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Let’s be honest, this is not a handsome specimen of an Eastern Mountain Lion, not a Catamount to strike fear in any opponent. Perhaps one of the last of its kind in Vermont, this stuffed beast resides with other birds and mammals in glass cases outside of Benedict Auditorium, between Marsh Life Sciences and the Hills Building. Crows and seagulls, bears (black and polar), various ducks, a lonely musk ox, a pelican, and many other species are part of the Zadock Thompson Natural History Collection, just part of which is on public view.

I’ve long loved this particular catamount in the way that one loves something that is homely and forgotten. I’d stopped through this morning to pay my respects and take a picture or two of the collection for some undefined future use. As I snapped a shot, biology professor Joe Schall walked by and started filling me in on the collection.

The sad catamount, who appears to have been stuffed by old Uncle Jedediah in the back shed (“clearly an amateur job,” Schall says), could yield DNA that would help unravel whether a future catamount find is related to the original stock or an import. There’s more to love about this old animal than the glassy eyes and scraggly teeth it seems.

Schall points out the passenger pigeon mounted at the cat’s feet, another remnant of better times for a species. He notes that there is a Carolina parakeet in the collection, but its wing is broken off—hence, no display. Perhaps the best looking animal in the hall is a huge polar bear which, save for a couple of loons “floating” at its feet, has a case to itself. Schall says the bear had been poached in Canada and was confiscated years ago by the Feds at the border crossing into Vermont. Looking for a good home, they gave it to the university on indefinite loan. (I’m thinking the federal deficit situation will have to get some worse before the government comes back to reclaim a contraband polar bear.)

Mounted high on a wall is the head of a musk ox, another non-native species. Schall spins out the animal’s history. A farmer in Huntington tried to raise a herd of these animals, an experiment that failed. The particular animal now on display outside of Benedict was the last of the lot and made itself famous by rampaging around Huntington one Fourth of July.

Eventually, Professor Schall headed to his office and I went to consider some angles to photograph the crow. It’s one of the dangers of a university, you never know when or where you might learn something.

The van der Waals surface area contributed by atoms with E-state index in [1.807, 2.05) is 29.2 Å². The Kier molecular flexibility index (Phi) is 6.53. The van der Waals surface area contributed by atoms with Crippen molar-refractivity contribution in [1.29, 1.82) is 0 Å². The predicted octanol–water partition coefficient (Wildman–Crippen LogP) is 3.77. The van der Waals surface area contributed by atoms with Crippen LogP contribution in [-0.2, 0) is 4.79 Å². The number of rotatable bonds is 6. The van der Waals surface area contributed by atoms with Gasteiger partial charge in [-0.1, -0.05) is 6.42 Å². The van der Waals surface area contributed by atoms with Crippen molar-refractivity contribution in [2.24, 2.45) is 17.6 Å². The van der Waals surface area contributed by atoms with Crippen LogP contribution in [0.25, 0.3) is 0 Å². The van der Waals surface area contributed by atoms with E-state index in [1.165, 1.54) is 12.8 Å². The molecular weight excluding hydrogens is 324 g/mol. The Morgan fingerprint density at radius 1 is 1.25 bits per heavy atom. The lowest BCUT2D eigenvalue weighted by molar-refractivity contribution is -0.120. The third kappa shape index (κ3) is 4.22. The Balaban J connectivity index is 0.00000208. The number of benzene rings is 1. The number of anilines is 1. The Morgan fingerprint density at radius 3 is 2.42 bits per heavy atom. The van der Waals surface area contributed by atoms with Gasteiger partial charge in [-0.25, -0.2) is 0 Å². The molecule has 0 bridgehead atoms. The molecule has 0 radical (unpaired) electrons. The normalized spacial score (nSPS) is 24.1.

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When artist Gerrit Gollner’s exhibit “voiceovers” opens Friday at the JDK Gallery on Maple Street during opening night of the 2012 South End Art Hop, she’s hoping a couple of old friends, Chip LaCasse and Fred Fayette, will be among the many familiar faces from her 1990s years in Burlington. LaCasse headed UVM’s ski program and Fayette worked with the Nordic squad when Gollner came to UVM on scholarship for the Catamount ski team.

Her athlete’s grit helped Gerrit soldier on when a bike accident and hand injury hobbled her during crunchtime of a South End Art Hop project.

Life takes its turns. For Gerrit, a major one came as the grind of training and racing at an elite national team level led to burnout on the sport. She took a break, left school, gave up her scholarship, worked, and traveled. Along the way, she realized that art was the path she wanted to pursue and would return to UVM where professors like Ed Owre and Bill Davison helped her find her way.

Though she still loves to ski, Gollner says that the martial art of wu dang pai is the main way she stays active these days. That physical work is essential to her creative work. Exercising, Gollner says, “makes me feel more complete. This (her painting) is all mental concentration; so, I need to let it out on the physical side, too. When I have too much energy, I need to get out and run around. Some people don’t think those two mix, but it’s not true. If you’re doing athletics on a hig level you have to be extremely intuitive. Many artists are also athletes.”

A couple of blog posts back, I mentioned an on-the-run interview with Professor Bernd Heinrich. I recall he said something very similar to Gerrit in that to do the long hours of desk and lab time required as a writer and researcher, he had to drain off a certain amount of energy first. For Bernd, that meant very long runs. For Gerrit, it means a round of martial arts.

Read about Gerrit’s latest work.